Farmers Insurance Seeks Another State Rate Hike
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home / insurance / in the media

Los Angeles Times
Jan 09, 2002

by LIZ PULLIAM WESTON

Farmers Insurance Seeks Another State Rate Hike

Financial services: Firm says aging housing stock justifies fifth increase in California homeowners' premiums in two years. Consumer advocates express outrage.
Farmers Insurance Group of Cos. has applied for a premium increase of 6.9% for homeowner insurance--its fifth rate hike request in California in two years and one that has sparked outrage from consumer advocates.

If granted, the increase would mean customers of the state's second-largest insurer would pay on average 37% more for homeowner insurance than they did in January 2000.

A Farmers spokeswoman said Tuesday that the rate request, made public this week, was made because of increased costs from water-damage claims.

"The frequency of water-related claims has dropped, but the severity has gone up," spokeswoman Mary Flynn said. She said aging roofs and pipes were largely to blame.

California's three biggest insurers have asked for permission to increase homeowners' premiums in recent months. State Farm Insurance Cos., the state's No. 1 insurer, was granted a 6.9% increase in December. Allstate Corp., the third-largest insurer, is waiting for regulatory review of its 22.3% request.

A consumer group denounced the rate increases as excessive and said Farmers was attempting to "fly below the radar" by asking for multiple increases of 5% to 6.9%.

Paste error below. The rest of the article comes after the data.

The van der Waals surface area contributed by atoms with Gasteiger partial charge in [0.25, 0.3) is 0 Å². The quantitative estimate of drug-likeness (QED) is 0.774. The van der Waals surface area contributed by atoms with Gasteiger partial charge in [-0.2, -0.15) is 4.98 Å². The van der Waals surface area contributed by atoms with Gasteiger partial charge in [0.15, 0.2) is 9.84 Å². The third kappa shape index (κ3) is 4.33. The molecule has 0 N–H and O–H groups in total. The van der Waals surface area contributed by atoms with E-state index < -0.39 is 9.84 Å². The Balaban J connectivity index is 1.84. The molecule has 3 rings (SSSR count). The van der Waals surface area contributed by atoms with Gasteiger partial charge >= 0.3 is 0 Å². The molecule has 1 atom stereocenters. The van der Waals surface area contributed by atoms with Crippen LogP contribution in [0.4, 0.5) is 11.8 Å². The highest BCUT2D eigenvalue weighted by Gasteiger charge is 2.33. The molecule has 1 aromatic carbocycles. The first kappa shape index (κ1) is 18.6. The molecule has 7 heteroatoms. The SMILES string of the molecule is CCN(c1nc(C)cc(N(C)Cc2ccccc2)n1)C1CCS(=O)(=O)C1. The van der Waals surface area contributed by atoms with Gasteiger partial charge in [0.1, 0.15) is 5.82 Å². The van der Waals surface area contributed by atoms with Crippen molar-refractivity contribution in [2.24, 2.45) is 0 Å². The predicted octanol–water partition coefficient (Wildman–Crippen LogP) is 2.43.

Requests for rate increases of less than 7% do not require a public hearing and typically are approved by the state Department of Insurance.

"This is a sneak attack by Farmers and other insurance companies who want to massively increase our premiums," said Doug Heller of the Santa Monica-based Foundation for Taxpayer and Consumer Rights.

The state Department of Insurance "will be very carefully scrutinizing this latest increase," department spokeswoman Nanci Kramer said.

The Los Angeles-based company's four earlier rate increases were warranted because of the insurer's rising costs and relatively low rates, Kramer said.

Farmers "definitely needed to increase its rates" because its premiums were so far below competitors', she said.

Insurers throughout the country have been complaining about higher costs and an increased number of mold-related claims.

State Farm, Farmers and Allstate have stopped offering comprehensive homeowner policies in Texas that cover mold-related damage after suffering severe losses in 2001.

Farmers, a subsidiary of Zurich Financial Services Group, lost a $32-million lawsuit last year over its handling of a mold claim in Texas. The company expects water- and mold-related losses in Texas to exceed 2001 premiums by more than $300 million.

Flynn, however, said the company's latest increase request in California was not prompted by mold concerns. Instead, she cited an aging housing stock, including homes built in the 1960s and 1970s with galvanized pipes are now are breaking.

Regulators approved Farmers' request for a 6.6% increase in 2000 and two 6.9% increases and a 5% boost in 2001.



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